Expenditure on catering in the health service will have risen by 37 per cent by the end of the year, the Oireachtas Health Committee will hear this Tuesday morning.

As internal Government rows over the cost of running the health service continue, the Department of Health’s Secretary General Robert Watt will tell TDs and Senators that he accepts that "control of expenditure" needs to improve.

It is expected that the health service will exceed its budget by €1.5bn this year.

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In his opening statement, Mr Watt will outline that when staff costs and medicines are taken out of consideration, expenditure will be €573m more than forecast.

It is expected that there will be an 18 per cent increase in heat power and light to the end of the year.

There will also be a 37 per cent increase in the cost of catering, a 28 per cent increase in laboratory costs and a 27 per cent increase in the cost of X-ray and imaging.

Since 2016 the pay bill has increased by €3.2bn, politicians will be told.

Mr Watt will say: "We accept that the forecasts of health expenditure need to improve as does control of expenditure.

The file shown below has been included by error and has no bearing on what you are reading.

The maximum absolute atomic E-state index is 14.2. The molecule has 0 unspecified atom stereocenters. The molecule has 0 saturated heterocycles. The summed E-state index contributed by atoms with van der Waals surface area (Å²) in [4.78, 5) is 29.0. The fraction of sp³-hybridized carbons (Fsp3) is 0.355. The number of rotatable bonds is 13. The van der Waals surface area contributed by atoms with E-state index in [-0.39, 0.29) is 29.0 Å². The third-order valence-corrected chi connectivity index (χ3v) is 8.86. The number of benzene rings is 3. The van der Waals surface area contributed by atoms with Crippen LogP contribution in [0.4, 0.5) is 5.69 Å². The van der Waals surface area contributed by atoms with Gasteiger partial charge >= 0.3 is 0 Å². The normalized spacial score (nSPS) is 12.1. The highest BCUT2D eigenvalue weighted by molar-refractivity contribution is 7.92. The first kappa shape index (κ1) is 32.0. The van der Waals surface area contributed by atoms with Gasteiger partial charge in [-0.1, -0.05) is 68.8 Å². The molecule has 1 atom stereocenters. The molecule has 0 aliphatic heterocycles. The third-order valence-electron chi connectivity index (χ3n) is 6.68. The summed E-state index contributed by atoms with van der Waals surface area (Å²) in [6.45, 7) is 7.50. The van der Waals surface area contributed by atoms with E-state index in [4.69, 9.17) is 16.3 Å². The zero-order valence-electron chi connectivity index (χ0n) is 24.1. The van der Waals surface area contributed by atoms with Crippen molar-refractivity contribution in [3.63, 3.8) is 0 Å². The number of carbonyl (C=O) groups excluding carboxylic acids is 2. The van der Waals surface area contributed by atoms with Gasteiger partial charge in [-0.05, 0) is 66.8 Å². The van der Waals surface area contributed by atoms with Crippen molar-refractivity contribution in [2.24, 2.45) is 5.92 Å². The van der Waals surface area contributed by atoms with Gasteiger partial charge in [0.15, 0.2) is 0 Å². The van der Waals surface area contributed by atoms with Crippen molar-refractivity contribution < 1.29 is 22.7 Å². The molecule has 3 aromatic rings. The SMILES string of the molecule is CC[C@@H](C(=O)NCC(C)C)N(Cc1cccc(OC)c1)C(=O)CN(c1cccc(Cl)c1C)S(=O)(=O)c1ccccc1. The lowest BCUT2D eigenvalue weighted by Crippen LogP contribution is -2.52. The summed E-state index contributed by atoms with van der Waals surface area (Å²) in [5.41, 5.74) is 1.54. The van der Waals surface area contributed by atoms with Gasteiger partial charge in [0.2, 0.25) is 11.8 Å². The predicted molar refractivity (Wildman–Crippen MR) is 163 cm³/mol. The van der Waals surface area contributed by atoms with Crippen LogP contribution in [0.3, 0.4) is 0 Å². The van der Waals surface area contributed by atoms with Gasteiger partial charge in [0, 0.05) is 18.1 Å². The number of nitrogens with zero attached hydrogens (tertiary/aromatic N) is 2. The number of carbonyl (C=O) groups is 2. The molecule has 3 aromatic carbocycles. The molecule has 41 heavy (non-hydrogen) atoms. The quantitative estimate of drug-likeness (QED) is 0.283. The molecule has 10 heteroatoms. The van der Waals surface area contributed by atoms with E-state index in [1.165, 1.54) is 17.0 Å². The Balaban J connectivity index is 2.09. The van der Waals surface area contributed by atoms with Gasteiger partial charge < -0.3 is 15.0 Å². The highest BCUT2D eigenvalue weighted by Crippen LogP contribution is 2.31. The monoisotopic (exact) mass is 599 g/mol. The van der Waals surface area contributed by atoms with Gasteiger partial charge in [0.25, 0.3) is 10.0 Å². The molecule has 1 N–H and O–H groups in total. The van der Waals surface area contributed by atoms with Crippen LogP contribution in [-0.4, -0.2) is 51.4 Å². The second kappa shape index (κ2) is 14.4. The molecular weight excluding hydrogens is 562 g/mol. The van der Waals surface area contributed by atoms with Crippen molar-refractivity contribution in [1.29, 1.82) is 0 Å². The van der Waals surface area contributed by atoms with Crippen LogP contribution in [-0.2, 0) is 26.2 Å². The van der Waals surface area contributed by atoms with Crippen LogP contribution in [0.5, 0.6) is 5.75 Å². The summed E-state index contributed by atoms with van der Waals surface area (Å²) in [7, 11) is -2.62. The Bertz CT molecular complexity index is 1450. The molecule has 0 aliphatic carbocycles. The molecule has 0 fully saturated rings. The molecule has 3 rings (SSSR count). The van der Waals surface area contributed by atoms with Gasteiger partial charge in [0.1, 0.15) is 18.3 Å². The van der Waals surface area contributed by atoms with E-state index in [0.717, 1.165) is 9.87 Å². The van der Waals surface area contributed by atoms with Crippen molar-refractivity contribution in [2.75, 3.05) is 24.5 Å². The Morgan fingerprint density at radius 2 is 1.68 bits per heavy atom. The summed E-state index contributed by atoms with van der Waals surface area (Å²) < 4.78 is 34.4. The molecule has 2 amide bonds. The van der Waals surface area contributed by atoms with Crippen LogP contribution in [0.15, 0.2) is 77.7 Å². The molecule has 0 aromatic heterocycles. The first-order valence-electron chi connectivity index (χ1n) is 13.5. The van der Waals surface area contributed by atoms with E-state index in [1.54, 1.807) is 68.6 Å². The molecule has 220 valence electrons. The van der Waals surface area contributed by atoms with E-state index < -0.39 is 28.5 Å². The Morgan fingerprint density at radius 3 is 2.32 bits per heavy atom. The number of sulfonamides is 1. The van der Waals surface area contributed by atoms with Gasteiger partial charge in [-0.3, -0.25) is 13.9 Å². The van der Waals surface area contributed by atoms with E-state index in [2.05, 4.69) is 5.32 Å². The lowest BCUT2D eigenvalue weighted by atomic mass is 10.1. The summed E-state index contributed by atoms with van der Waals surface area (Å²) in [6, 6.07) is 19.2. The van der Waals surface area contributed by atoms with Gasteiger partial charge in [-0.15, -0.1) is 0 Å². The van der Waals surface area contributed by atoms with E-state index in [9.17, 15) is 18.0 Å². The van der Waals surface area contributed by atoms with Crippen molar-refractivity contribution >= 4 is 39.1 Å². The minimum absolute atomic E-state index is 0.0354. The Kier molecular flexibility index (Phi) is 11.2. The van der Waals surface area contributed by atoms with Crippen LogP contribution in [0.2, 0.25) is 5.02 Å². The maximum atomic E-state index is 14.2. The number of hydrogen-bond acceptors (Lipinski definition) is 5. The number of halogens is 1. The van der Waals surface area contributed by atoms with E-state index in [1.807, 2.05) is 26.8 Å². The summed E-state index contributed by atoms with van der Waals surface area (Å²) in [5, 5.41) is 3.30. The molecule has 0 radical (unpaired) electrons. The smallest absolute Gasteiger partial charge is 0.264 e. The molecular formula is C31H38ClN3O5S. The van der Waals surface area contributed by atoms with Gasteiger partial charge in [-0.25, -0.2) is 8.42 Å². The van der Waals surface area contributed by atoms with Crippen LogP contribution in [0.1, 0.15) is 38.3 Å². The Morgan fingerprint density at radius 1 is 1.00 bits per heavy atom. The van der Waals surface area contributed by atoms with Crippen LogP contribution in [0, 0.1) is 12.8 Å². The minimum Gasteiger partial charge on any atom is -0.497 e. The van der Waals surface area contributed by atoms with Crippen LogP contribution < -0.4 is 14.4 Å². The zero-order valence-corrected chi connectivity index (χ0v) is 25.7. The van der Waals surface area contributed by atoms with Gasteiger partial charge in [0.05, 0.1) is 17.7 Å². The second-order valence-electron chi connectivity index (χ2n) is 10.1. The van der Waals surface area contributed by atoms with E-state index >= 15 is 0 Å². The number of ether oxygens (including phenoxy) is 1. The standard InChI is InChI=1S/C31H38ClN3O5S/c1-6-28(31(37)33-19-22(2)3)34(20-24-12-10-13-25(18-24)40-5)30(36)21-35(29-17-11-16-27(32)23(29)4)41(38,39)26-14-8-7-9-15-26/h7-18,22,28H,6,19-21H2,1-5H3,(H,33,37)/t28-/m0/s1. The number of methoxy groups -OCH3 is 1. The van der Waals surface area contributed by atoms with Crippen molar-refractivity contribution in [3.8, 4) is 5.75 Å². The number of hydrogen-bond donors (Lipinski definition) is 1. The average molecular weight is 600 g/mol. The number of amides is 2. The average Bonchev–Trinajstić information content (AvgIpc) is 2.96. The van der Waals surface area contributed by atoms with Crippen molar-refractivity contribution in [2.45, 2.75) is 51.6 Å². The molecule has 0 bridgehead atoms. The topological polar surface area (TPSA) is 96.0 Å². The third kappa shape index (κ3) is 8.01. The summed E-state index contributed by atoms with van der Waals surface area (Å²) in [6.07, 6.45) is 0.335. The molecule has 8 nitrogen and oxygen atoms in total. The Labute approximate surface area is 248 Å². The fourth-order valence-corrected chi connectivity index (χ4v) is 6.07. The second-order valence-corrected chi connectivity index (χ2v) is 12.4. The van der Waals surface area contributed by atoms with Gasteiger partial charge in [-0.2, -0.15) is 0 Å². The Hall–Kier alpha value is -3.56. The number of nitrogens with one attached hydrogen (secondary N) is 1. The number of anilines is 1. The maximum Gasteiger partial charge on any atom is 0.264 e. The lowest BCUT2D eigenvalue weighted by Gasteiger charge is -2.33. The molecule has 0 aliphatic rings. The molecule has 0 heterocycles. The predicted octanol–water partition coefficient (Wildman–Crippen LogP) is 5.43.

"We are responding to this challenge by improving our use of data, our analytical capacity, our performance oversight and corporate governance."

He will also say that there has been an "effective doubling in spend over the last eight years" and argue that "this is a more significant investment than most other developed countries".

Mr Watt will also say that an additional 178,000 people have been treated so far this year compared to 2022.

He will explain that there has been a "substantial divergence between resourcing and activity".

This is due to poor physical infrastructure due to previous under-investment, lack of IT investment and low capital per person employed, weak processes and outdated pathways and "inadequate consultant-led leadership including an outdated contract".

The HSE’s CEO Bernard Gloster, meanwhile, will say that he has made it clear that he does not believe the Budget 2024 health service allocation goes far enough.

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